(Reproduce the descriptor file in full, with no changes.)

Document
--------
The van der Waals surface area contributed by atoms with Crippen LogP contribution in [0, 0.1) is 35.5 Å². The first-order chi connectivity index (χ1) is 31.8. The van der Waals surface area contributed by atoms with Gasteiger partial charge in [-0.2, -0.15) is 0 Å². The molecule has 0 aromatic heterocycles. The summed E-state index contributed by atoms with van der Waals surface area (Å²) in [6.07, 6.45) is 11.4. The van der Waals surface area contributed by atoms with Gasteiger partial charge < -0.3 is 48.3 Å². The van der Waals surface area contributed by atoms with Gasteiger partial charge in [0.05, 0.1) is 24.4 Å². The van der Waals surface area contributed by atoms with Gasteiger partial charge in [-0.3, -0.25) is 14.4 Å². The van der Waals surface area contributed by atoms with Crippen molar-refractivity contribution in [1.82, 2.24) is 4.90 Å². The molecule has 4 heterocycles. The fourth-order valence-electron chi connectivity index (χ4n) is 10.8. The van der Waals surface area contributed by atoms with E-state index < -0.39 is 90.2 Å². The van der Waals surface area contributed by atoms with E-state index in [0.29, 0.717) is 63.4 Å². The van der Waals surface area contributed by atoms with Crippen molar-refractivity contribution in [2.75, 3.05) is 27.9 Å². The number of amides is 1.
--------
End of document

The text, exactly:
The van der Waals surface area contributed by atoms with Crippen LogP contribution in [0, 0.1) is 35.5 Å². The first-order chi connectivity index (χ1) is 31.8. The van der Waals surface area contributed by atoms with Gasteiger partial charge in [-0.2, -0.15) is 0 Å². The molecule has 0 aromatic heterocycles. The summed E-state index contributed by atoms with van der Waals surface area (Å²) in [6.07, 6.45) is 11.4. The van der Waals surface area contributed by atoms with Gasteiger partial charge < -0.3 is 48.3 Å². The van der Waals surface area contributed by atoms with Gasteiger partial charge in [0.05, 0.1) is 24.4 Å². The van der Waals surface area contributed by atoms with Gasteiger partial charge in [-0.3, -0.25) is 14.4 Å². The van der Waals surface area contributed by atoms with Crippen molar-refractivity contribution in [1.82, 2.24) is 4.90 Å². The molecule has 4 heterocycles. The fourth-order valence-electron chi connectivity index (χ4n) is 10.8. The van der Waals surface area contributed by atoms with E-state index < -0.39 is 90.2 Å². The van der Waals surface area contributed by atoms with E-state index in [0.29, 0.717) is 63.4 Å². The van der Waals surface area contributed by atoms with Crippen molar-refractivity contribution in [2.75, 3.05) is 27.9 Å². The number of amides is 1.